INTERVIEW - How can Google Help Hoteliers? with Philip Reis, Hospitality Industry Leader, Google Switzerland

3 Sep. 2018

We spoke recently to Philipp Ries, Industry Leader for hospitality at Google in Switzerland, after his recent keynote speech to EHL’s international advisory board. Here are edited highlights of the interview:

Q: What are the key areas where technology can help hoteliers and hospitality at the moment?

Ries: The customer experience gets better day by day for many reasons, thanks to start-ups and major players like Amazon and others. When they buy stuff or do stuff, it gets easier and much of the innovation is driven by technology. When the customer walks into a hotel, the experience he’s had is saved and this is also the expectation he wants to have in a hotel. So the bar gets higher and it’s more difficult to get away with the check-in that takes 10 minutes and at the check-out where you have to wait. Things are getting more immediate and technology can help there.

Q: But for individual hotels, technology can be quite expensive and there are all sorts of different systems out there.

Ries: Every hotel has some of the same challenges. I have a hard time understanding why hoteliers don’t sit together and say, ‘alright, we’re maybe competing for the same customers but we want to have the best experience for our guests, so let’s do something together to get costs down and be more competitive’.

Q: So they should be acting as partners rather than as competitors in terms of investment in technology and maybe even jointly marketing a particular location?

Ries: Exactly. It could be both. If I were to own or be the CEO of a hotel, I would look at the things I really want to do and many of them – unless you’re a major hotel chain – you can’t do alone. You either need an external partner or you can partner with other people and say ‘let’s have one employee working for all of us’ and getting some extra help. 

Q: In your keynote, you said some 20 percent of searches on Google are already conducted via voice [Google Assistant] rather than a browser. Presumably that's just going to keep on growing exponentially? 

Ries: Yes, I think the growth path is at a very early stage but the experiences are getting better and better, and it’s definitely an area we should focus on. You have to think where it makes sense to guide a guest and say, ‘hey use this system, as you’ll get the best experience’.

Q: How is Google working with hoteliers and the hospitality industry?  

Ries: We have several platforms such as a free platform called Google My Business. Hotels can sign up for free and have their opening hours, phone numbers and a link to their website. So it’s all for free and you can manage your pictures and other relevant up-to-date information. So there we’re connecting heavily with small and medium hotels as well.

With the bigger hotels, we partner with them a little bit closer to see how we can make the experience better, how to make even booking possible. If your hotel belongs to a bigger hotel group, your hotel can be booked through Google and them directly on the platform. So we are partnering in many ways with the hospitality industry.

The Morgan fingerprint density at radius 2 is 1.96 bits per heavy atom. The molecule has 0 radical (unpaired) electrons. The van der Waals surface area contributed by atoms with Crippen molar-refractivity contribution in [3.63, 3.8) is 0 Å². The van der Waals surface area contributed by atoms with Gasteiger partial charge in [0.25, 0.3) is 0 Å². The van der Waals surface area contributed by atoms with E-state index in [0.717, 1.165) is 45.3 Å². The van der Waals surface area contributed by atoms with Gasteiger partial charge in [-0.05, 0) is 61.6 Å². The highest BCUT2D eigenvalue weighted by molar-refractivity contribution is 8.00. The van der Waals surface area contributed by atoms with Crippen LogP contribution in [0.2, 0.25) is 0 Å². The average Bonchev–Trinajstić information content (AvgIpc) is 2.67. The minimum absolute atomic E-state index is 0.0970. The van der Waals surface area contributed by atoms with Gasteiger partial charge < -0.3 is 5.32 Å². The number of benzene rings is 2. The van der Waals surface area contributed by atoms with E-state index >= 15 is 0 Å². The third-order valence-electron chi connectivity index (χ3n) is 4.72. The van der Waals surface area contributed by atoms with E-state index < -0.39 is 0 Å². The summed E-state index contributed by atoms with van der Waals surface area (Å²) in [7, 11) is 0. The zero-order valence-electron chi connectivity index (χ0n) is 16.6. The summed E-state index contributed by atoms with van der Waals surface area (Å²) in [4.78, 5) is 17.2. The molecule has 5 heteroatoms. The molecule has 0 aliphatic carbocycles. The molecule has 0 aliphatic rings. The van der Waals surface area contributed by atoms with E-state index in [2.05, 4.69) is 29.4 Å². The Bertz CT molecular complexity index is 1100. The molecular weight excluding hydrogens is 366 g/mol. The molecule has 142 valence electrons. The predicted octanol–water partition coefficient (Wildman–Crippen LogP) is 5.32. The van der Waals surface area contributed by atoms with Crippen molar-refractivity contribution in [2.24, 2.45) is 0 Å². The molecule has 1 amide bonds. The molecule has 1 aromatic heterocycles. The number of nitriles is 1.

Q: Should the hospitality industry be worried? Google’s a giant and could dominate the industry, especially with voice.

Ries: I honestly don’t think so, because you know people will want to have a great experience somewhere and Google is not at all in that field and it never will be. We know where we’re strong. We’re strong making portals, enabling better experiences for our users and we will never open a hotel or a hotel chain, so I don’t see use going in that direction.

Q: Google’s not currently interested in transactions in the way the OTAs [online travel agencies] are, but it could offer a seamless service with flight and hotel information. You have all the data that would give you an advantage over an Expedia or Booking.com?

Ries: The experience has improved a lot of the last couple of years. If you look for flight results, they look better now than five to six years ago. The same is true for hotels and I think the experience is seamless in many ways already. But then reservations are made via Booking.com for instance or a hotel directly and I don’t see that changing.

Q: So what would be your main advice to hoteliers? Is it to take a ‘mobile first’ approach in terms of connecting with customers? And personalization? What are the key issues for you? 

Ries: I would say mobile first.

As for the other topics, you have to know what to do and, more importantly, what not to do because you will not be able to do it all. Do a few things but do them right. Never forget the customer because that’s the one who pays you at the end.

Hospitality_Insights_Google
Mr. Stuart Pallister
About the author

Stuart Pallister, Head of Academic Editorial Content.

After working as a television journalist in Asia and Europe for nearly 20 years, mainly at CNBC, Stuart switched to digital content development at INSEAD business school and the National University of Singapore.

He is currently the Head of Academic Editorial Content at Ecole hôtelière de Lausanne and Editor-in-Chief of Hospitality Insights by EHL.

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